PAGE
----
The challenge in making this shift, from one extreme to another, is amplified by the Zohar’s explanation that right before fleeing, the souls of the Jewish people (kneset yisroel) had sunk to 49 gates of impurity, about to reach the point of no return from Egyptian exile, assimilated and irredeemable. For such a people, emerging from the cultural furnace, then reaching a state of becoming suitable receptacles for the giving of the Torah — when a potent influx of holiness, the kind of which the world itself had never absorbed, would take place — necessitated a period of intense preparation, a 49-day countdown.
Preparation involved separation: undoing attachments to acquire an elevated perspective; a steady spiritual climb toward purification. The “sweetening” was a disproportional leap — when we gained a precious heavenly gift, described throughout our literature as the “Torah of light” and the “secret treasure” of life.
The three stages can also be applied to establishing individual Jewish identity: Even though we may be aware our identity, our natural tendencies and preoccupations cover it up. So, in the moment, we act contrary to what we believe. To bring that identity to the forefront — to get it into our consciousness — we must go through these developments. The first quality is to become silent, adopting a genuine humility when seeking connection with God.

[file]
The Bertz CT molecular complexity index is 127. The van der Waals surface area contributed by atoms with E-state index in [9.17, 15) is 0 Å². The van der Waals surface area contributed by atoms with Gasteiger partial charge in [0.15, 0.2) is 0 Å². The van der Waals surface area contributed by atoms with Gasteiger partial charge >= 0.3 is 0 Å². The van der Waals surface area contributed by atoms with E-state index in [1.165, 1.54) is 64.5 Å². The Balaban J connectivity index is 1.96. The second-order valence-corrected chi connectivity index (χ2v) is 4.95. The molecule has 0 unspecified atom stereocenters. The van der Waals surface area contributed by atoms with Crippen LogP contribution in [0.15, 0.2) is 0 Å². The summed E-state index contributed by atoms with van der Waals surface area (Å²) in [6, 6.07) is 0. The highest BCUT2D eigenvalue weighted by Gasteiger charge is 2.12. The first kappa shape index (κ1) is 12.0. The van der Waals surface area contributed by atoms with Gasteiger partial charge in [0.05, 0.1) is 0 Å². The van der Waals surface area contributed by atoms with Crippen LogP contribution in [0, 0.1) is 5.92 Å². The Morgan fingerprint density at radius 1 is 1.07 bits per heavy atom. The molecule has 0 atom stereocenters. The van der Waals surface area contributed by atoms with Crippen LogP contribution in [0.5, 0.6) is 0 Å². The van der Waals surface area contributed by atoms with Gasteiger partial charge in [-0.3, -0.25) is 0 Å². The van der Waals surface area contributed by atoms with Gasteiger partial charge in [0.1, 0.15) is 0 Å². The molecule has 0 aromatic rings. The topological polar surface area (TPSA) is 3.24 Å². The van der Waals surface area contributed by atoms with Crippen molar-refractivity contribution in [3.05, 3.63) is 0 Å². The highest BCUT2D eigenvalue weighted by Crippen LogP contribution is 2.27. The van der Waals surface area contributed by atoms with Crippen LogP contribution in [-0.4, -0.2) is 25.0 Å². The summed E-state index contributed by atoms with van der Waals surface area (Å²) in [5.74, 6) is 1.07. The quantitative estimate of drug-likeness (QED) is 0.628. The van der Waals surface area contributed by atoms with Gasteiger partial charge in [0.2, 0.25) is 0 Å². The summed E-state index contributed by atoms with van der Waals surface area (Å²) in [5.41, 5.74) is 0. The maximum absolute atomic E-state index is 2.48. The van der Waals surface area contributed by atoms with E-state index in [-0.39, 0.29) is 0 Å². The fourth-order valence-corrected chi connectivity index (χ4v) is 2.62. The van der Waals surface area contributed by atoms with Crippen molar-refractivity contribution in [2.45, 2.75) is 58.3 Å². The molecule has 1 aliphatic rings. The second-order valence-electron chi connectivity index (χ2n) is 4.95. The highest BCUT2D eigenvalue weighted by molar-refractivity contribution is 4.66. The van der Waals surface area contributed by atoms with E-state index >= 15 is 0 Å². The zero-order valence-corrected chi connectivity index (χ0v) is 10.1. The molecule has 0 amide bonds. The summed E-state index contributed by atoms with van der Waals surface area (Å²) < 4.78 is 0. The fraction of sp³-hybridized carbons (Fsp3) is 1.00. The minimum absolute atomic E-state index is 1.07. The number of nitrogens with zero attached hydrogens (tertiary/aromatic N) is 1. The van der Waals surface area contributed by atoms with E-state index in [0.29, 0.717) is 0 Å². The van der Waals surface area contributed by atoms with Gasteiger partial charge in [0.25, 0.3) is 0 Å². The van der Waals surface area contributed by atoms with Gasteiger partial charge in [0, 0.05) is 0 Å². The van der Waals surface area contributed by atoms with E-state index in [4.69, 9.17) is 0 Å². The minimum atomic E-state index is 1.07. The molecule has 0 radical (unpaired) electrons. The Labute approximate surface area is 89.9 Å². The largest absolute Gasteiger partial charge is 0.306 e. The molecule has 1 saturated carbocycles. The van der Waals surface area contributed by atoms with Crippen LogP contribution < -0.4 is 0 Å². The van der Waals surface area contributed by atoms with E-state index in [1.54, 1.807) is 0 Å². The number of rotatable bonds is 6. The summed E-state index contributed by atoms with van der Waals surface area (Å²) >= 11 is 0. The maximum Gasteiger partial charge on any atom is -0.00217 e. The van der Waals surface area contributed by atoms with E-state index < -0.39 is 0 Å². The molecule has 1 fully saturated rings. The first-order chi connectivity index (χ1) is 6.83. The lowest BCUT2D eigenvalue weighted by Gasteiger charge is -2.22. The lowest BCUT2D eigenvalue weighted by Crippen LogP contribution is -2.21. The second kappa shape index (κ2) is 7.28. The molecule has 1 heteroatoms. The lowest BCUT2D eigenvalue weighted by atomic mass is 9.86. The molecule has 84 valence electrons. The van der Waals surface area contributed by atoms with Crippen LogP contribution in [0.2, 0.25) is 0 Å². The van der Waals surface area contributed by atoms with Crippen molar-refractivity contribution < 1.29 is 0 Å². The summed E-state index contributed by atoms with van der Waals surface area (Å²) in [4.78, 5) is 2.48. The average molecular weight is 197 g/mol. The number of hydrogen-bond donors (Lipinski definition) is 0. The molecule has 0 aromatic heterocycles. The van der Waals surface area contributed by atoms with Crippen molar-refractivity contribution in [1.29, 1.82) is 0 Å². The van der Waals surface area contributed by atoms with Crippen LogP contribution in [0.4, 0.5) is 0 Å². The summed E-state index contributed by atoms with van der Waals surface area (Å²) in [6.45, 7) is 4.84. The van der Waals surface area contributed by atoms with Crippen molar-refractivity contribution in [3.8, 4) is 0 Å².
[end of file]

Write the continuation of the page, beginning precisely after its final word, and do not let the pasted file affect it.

Receptiveness to a grand purpose, something beyond “self,” is the prerequisite to progress. The opposite trait, a subconscious sense of “I don’t want anyone telling me what to do,” is the most natural barrier to spiritual development, as noble action revolves around personal gratification.
Next comes the grind. Nothing meaningful and holy is achieved without steady effort and sacrifice. The “separation” process here involves understanding through learning Torah, internalizing what is beneficial to the soul and what is harmful. Like a spiritual detox, implementing this stage is never enjoyable. It tests one’s commitment and resilience to withstand previous tendencies and natural temptations.
But each moment we stick it out leads us closer to the “sweetening” — a breakthrough where you discover a changed person. From one angle, this result is a product of effort insofar as you need to work to get there. On the other hand, it’s a transformation out of proportion to the work, a gift from above.
Each year, the Jewish calendar cycle provides the opportunity to revive this growth process. On Pesach we strengthen faith, beginning with the matzo (“the bread of faith”) on the Seder night and recollecting the past miracles. It’s that time of year, when trying to reach a higher level, that we feel as if we’ve been set in motion — the taste of freedom we didn’t yet earn. After that boost comes a period of effort, the counting of the Omer, mystically meant for character refinement. Finally, we arrive at the 50th gate — the festival of “giving of the Torah” — where we reach a level far beyond our strength.
Rabbi Dan Lewin is director of the nonprofit Maayan Chai Foundation. For information, visit www.maayanchai.org.

Leave a Reply